When Caroline Giuliani, daughter of former New York Mayor Rudolph Giuliani, walked out of Sephora yesterday, she had a little over $100 worth of makeup in her purse and $320 in her wallet.
We didn't need to know she had the money on her to know she could pay for it, but having enough cash to cover loot is a common narrative in the history of shoplifters. About half are financially secure and educated, and they rarely commit any other crimes.
Shoplifters Anonymous says
it's rarely about poverty, greed, or even need. It's the thrill of getting something for nothing, and that can be additive. One out of every three shoplifters does take it up as a hobby. But what's so thrilling about slipping mineral blush into your pocket? Find out below.
- Substitute for loss: This is probably overintellectualizing, but shoplifting can fill the void if a person feels she's been unfairly deprived (divorce, death, illness, job).
- Feeling of being in control: This should be no surprise. Getting away with something can make you feel in control, because you are — unless you get caught.
- Revenge: Often a would-be shoplifter won't go into a store with the intention of stealing, but will do it after a slight from a store owner or employee.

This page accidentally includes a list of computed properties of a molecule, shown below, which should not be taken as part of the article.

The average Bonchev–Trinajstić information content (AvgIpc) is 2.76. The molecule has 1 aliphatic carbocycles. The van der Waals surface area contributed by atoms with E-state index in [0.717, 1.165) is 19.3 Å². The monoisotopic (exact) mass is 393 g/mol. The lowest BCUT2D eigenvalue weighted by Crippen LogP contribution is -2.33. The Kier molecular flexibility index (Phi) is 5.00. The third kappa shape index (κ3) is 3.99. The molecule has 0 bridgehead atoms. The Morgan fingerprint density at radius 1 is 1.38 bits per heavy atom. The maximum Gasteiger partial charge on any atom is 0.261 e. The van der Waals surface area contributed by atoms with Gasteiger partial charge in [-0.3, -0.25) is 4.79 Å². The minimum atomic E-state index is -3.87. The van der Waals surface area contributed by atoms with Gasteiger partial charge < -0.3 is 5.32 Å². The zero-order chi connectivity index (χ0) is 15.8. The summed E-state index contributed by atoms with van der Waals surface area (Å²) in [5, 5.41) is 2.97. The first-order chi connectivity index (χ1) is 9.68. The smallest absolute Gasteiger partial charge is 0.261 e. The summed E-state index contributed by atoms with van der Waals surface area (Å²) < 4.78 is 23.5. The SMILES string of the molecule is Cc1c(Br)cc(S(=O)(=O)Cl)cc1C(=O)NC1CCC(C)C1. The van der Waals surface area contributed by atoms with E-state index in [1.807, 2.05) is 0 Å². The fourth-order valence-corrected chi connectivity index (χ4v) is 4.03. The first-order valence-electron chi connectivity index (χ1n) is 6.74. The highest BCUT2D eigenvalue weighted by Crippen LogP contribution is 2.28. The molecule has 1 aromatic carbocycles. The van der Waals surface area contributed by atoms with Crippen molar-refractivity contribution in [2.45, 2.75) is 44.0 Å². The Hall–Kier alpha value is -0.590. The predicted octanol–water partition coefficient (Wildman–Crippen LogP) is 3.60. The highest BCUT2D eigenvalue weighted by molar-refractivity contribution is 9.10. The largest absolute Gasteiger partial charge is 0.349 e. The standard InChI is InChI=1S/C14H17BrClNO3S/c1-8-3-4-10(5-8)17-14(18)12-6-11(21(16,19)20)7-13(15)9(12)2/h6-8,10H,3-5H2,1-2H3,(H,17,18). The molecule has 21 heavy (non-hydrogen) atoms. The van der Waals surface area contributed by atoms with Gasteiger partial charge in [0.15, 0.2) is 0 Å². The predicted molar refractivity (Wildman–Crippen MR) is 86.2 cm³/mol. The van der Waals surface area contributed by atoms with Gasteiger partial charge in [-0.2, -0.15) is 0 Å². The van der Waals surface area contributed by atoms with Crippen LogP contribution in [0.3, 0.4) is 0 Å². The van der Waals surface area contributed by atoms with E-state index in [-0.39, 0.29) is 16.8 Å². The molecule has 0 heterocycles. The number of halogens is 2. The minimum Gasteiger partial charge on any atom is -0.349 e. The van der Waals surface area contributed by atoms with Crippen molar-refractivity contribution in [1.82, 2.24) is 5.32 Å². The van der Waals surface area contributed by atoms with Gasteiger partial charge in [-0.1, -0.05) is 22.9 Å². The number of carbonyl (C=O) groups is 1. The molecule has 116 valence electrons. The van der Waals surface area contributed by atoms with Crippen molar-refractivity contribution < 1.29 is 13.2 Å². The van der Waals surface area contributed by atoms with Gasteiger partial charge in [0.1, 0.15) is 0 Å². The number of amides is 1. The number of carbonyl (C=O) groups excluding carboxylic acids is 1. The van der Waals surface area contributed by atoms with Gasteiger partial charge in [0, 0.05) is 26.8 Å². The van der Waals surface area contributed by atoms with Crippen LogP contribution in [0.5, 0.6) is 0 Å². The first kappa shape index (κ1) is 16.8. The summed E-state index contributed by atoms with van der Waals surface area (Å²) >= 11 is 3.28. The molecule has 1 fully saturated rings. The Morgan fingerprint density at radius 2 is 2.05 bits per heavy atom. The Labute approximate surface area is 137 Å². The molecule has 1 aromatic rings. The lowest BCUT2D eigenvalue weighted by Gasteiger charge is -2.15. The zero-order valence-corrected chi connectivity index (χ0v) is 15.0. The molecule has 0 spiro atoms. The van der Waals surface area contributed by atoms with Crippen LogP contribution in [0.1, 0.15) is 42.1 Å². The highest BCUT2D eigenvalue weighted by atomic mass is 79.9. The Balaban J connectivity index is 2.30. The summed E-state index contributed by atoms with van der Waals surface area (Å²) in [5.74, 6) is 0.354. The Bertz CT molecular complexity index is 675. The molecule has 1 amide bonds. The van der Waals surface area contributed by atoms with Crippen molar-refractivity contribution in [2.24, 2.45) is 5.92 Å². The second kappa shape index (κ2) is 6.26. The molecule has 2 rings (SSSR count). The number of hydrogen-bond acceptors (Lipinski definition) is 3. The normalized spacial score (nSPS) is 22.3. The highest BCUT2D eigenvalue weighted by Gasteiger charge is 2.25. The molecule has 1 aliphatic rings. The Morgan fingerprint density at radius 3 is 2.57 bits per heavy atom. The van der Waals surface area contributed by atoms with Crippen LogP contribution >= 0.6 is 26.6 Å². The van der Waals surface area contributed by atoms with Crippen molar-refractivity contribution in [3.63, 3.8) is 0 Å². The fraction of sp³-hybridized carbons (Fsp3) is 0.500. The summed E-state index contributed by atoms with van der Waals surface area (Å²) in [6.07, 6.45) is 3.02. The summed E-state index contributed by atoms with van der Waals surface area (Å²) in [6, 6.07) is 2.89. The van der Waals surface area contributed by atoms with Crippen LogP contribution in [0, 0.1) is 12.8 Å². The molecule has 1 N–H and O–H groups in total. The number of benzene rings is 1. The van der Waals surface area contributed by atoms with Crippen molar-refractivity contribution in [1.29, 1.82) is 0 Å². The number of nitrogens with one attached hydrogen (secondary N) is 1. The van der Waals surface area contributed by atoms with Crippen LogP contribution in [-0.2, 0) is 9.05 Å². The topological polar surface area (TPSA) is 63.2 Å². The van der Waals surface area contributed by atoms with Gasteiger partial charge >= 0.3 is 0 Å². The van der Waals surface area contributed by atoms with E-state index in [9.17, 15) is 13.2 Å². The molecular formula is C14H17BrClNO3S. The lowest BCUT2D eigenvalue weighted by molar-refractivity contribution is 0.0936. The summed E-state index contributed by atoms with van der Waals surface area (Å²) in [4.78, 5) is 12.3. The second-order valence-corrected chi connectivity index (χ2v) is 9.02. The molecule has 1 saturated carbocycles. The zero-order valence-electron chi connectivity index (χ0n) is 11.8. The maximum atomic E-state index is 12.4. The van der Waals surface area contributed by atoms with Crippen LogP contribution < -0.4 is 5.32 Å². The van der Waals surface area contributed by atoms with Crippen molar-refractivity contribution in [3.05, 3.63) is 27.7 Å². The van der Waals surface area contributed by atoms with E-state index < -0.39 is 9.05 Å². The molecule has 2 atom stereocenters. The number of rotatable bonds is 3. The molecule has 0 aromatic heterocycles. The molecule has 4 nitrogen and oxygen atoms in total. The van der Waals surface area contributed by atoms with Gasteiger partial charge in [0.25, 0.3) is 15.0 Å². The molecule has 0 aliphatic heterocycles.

- Self-nourishment: Retail therapy is a time-tested means to treat yourself, and it's pretty much the same impulse that drives shoplifters to steal. In fact, they're most likely to strike around their birthdays or the holidays.
- Relief: Anxiety, frustration, and boredom can all be temporarily relieved by shoplifting, but depression is the main emotion. One-third of shoplifters are estimated to suffer from it, and it's the most common physiological problem among them.
Ultimately, it's a maladaptive way of dealing, or not dealing, with life's problems. It's like comforting yourself with food or alcohol or excessive exercise — except it's illegal.